On the road to Vancouver to Banff – October 2018

We heard during Spring 2018 of a shoot in Banff National Park happening in the next Fall. We were invited to fly over, but with a new car coming in the summer, I decided to take few days before and…

On the road to Vancouver to Banff - October 2018

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We heard during Spring 2018 of a shoot in Banff National Park happening in the next Fall. We were invited to fly over, but with a new car coming in the summer, I decided to take few days before and after the shoot and make it a road trip from Vancouver to Banff and back. Set in late October, this was the prime time for the Fall’s colours.

The challenge for this video was to shoot only with the iPhone X. Luckily enough, I received the newly designed mobile lens from Moment — the Anamorphic lens x1.33 — featured on Kickstarter a few months earlier. I expected this lens for my trip to France in early September. Sadly, it didn’t ship in time.

The road trip to Banff was to be the first test with this new toy.

The Technical Part:

The iPhone X with the anamorphic lens was the primary camera. I used the Moment 60mm lens for a few shots. My app of choice was Filmic Pro, and I purchased the in-app log feature. Unfortunately, the log profile didn’t work with the 4K 60fps, so most of the shots were in standard colours.

* Codec Filmic Extreme — 100Mbps
* UHD 3840px-2160p
* 60 fps (80% of the shots)
* Shutter speed under control with a set of ND Filters + Moment filter ring adapter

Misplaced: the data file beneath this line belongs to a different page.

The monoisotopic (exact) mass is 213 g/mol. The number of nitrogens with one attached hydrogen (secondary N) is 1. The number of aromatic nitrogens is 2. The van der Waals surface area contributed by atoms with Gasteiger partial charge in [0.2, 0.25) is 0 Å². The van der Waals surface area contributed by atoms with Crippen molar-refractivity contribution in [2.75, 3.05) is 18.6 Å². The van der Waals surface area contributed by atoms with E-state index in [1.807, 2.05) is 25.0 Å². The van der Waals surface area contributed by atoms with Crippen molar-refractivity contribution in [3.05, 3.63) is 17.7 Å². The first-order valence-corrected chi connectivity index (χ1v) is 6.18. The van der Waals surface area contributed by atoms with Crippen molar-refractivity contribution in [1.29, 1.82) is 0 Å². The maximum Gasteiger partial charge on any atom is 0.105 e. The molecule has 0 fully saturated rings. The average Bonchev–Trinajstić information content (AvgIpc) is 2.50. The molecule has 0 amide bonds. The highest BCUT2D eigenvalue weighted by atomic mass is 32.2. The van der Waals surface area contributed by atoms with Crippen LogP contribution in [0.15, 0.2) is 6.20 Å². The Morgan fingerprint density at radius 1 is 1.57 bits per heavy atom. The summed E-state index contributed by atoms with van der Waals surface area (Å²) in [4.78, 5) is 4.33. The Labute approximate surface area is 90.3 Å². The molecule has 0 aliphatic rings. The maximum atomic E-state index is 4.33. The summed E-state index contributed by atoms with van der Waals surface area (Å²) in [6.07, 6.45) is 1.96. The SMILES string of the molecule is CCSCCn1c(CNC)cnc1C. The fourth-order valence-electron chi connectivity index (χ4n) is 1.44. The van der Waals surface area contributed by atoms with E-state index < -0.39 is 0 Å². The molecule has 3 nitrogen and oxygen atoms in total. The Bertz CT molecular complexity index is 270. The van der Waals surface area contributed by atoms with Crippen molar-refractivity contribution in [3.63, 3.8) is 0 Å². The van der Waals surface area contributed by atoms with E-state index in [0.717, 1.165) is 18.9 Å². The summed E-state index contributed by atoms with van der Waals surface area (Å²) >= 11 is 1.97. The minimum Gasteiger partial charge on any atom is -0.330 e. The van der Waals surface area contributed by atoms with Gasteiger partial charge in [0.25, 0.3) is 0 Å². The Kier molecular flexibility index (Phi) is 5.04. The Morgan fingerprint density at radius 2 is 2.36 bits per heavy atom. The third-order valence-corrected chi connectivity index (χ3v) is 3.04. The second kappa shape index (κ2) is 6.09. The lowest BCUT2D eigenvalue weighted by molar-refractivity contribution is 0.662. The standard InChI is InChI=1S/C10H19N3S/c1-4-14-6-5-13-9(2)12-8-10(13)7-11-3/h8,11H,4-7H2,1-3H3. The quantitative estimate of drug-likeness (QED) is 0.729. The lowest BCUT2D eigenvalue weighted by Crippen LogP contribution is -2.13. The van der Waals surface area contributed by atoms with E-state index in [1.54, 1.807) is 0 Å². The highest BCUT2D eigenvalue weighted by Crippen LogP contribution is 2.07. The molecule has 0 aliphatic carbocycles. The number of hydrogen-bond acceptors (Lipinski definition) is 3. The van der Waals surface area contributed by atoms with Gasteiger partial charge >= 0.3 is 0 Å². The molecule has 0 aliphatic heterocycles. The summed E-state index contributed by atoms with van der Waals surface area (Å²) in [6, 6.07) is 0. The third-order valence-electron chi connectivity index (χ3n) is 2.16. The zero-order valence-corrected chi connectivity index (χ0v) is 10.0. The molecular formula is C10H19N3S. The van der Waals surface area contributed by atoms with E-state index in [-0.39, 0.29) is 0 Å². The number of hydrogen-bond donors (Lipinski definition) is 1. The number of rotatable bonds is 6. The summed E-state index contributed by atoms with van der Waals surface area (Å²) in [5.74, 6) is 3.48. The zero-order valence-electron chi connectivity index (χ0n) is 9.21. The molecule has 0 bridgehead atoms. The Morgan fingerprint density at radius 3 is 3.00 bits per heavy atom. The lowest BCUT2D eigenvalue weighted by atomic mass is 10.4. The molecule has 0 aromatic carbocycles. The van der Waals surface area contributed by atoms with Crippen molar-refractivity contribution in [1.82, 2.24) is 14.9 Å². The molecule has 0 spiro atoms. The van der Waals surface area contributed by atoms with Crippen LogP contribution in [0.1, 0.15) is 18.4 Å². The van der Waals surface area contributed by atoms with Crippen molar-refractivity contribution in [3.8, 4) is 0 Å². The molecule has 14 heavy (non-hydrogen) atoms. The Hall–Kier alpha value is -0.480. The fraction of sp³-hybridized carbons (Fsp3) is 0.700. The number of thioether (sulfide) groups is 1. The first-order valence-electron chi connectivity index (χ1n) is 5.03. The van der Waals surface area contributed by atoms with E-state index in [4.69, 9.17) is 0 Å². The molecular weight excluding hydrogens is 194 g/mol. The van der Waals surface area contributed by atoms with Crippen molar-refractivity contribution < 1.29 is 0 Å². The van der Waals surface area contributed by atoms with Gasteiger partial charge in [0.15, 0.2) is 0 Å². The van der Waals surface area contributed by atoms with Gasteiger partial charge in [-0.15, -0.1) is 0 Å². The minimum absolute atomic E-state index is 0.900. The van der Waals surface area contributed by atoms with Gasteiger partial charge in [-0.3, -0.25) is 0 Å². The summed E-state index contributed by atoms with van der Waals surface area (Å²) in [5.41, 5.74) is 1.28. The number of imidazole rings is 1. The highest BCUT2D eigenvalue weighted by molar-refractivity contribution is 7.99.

* 90% of shots with the Moment Anamorphic lens x1.33
* Edited in Premiere and downsized from UHD to 1080p timeline
* Ratio set to 2:39.1 (In post-production)
* Graded with Film Convert Nitrate

Notes:

This was the first time using the Anamorphic lens and this setup in general. Many issues came in the game:
* Some of my ND filters were visible in the shot with a very wide anamorphic lens. Moment suggests the use of filter wider than 62mm.
* I didn’t use a tripod nor a handheld stabilizer, resulting in a lot of shaky footage. I used the warp stabilizer in Premiere, but in some cases, it created some weird warping and artifacts.
* Unfortunately, around 30% of the overall footage was lost due to an issue within Filmic Pro where the software couldn’t properly de-squeeze the anamorphic shots.
* For this project, I didn’t use a Denoise tool (NeatVideo), although some shots could have used it.
* I would strongly suggest transcoding iPhone shots to ProRes before editing. This way, Premiere will handle footage more efficiently.

Licenced music: Dive Down by Bob Bradley & Thomas Balmforth | AudioNetwork

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